‘Paranormal Activity: Next of Kin’ and the Mistakes of Modern Franchises

Paranormal Activity: Next of Kin isn’t a complete movie. With the smoke cleared—literally—and the cops on the scene at this little farm in the middle of Amish country, a character we recognize emerges from the devastation, kills the officers using demon power, steals their car, and heads toward civilization to wreak demonic havoc. One of the few paranormal acts in the flick isn’t to incite fear or make us look over our shoulders but to set up the franchise for more sequels. In its last few moments, Paranormal Activity: Next of Kin fully embraces Hollywood’s current franchise fetish and reveals the entire movie was all set up for future installments. This is one trend horror doesn’t need to copy and will be worse off if it does.

Horror is no stranger to sequels or big franchises. The difference between Friday the 13th Part VI: Jason Lives and the latest Paranormal Activity is the former functions as a complete story. Even when it’s revealed that—shock—Jason isn’t really dead before the credits roll, it’s okay because we got a beginning, middle, and end to this chapter.

But then there’s Next of Kin.

For most of its runtime, we’re bombarded with backstory and lore. We’re hit with ancient names, old-school rituals, and a lot more questions than answers. It’s undeniable when a movie seeds ideas for later, and Next of Kin is an entire field of future developments. Characters don’t finish sentences, long-term mysteries are intentionally teased, and one of the movie’s central mysteries goes unsolved. Plus, the fate of our main characters is kind of up in the air in more ways than one. All that aside, the movie pulls the greatest sin of all: It’s focused so much on world building that it weirdly pays little attention to the actual scares.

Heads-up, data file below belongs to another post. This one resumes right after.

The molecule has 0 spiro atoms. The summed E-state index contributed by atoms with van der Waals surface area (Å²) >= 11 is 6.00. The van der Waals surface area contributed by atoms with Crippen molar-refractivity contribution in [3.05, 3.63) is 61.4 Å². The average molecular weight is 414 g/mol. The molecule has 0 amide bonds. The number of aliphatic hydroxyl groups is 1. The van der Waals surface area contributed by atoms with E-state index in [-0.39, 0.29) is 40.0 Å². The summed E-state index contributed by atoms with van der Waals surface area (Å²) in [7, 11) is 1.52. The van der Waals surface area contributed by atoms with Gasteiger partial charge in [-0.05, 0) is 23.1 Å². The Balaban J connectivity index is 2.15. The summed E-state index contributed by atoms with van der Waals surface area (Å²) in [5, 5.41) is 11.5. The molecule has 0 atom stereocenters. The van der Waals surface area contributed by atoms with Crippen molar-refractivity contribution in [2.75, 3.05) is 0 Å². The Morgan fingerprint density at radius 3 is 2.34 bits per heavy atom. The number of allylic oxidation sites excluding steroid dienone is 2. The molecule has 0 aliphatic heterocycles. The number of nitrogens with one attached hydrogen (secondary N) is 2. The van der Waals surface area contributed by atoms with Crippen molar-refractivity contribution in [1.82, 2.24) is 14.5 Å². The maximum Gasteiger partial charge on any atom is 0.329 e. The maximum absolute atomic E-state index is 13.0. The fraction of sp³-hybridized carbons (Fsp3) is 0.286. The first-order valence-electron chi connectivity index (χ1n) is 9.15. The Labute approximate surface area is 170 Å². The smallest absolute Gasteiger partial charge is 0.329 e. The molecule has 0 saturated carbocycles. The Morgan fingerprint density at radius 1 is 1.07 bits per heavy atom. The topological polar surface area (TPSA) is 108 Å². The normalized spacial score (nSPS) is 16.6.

2009’s Paranormal Activity is a highly effective flick that still rattles around in my head when it’s over. The movie increases intensity the longer it goes on while throwing in backstory without overwhelming the audience with information. Sure, it’s cool to know why Katie is haunted, but the movie never lets that fact take precedence over someone getting dragged out of a bed or loud footsteps followed by a door slamming very angrily. When it teases backstory, like Katie’s childhood home catching fire, it’s never presented as a breadcrumb of a larger meal.

Like Saw, Nightmare on Elm Street, or Halloween before it, Paranormal Activity didn’t put the spooky cart in front of the invisible ghost horse. Oren Peli focused on the movie before him and told a self-contained story that didn’t need a sequel. Obviously, everyone with a financial investment in the series would beg to differ as they laughed all the way to the bank. Duh.

But Paranormal Activity wasn’t engineered to spawn six movies; it organically became a thing.

Big studio horror is playing on a field where established properties and franchises are safe bets. On that same field, movies are created to lead from one installment to the next like a series of conveyor belts. Horror doesn’t work well under those circumstances because the narrative structure is built on setup and payoff. And not one that comes a year or two years after the fact. Paranormal Activity put us in that house at that moment with those two people, and we knew we were getting a resolution. Now, while we didn’t know how it would look and who would survive—although anyone could see that Micah needed to go—we understood a definite ending was coming because that’s how horror movies generally functioned. The Conjuring, which spawned the other big horror franchise of the last decade, finishes its story when the credits unfurl. Even without the sequels or spin-offs, James Wan’s 2013 movie stands on its own two evil feet. Next of Kin, like 2017’s The Mummy, seemingly needs another movie and more story to feel complete.

The problem with modern franchises isn’t that they exist but that they sacrifice story and plot for setup and world-building. If you look hard enough, you can almost see the cash registers on the screen. And in some cases, you really don’t need to look that hard at all. Applying those methods to horror means potentially sacrificing the very nature of a scary movie for the greater good of the studio’s bottom line. Ironically, if a film like Next of Kin doesn’t whet the collective appetite for a sequel, then the half-ass meal fed to us with a pinky promise of more food to come is all for nothing.

Rather than looking to Disney and playing “follow the leader,” Paramount and Blumhouse should copy what the first film in this franchise did almost 15 years ago. There’s sort of a handshake agreement between the fans and the filmmakers: Give us your best shot today, and we’ll keep coming back to see what you do next. It’s why after all these years through highs and lows, characters like Freddy Krueger and Jason Voorhees will never die. And it’s why if the powers that be aren’t careful, Paranormal Activity‘s demonic resurrection might be an incredibly brief one.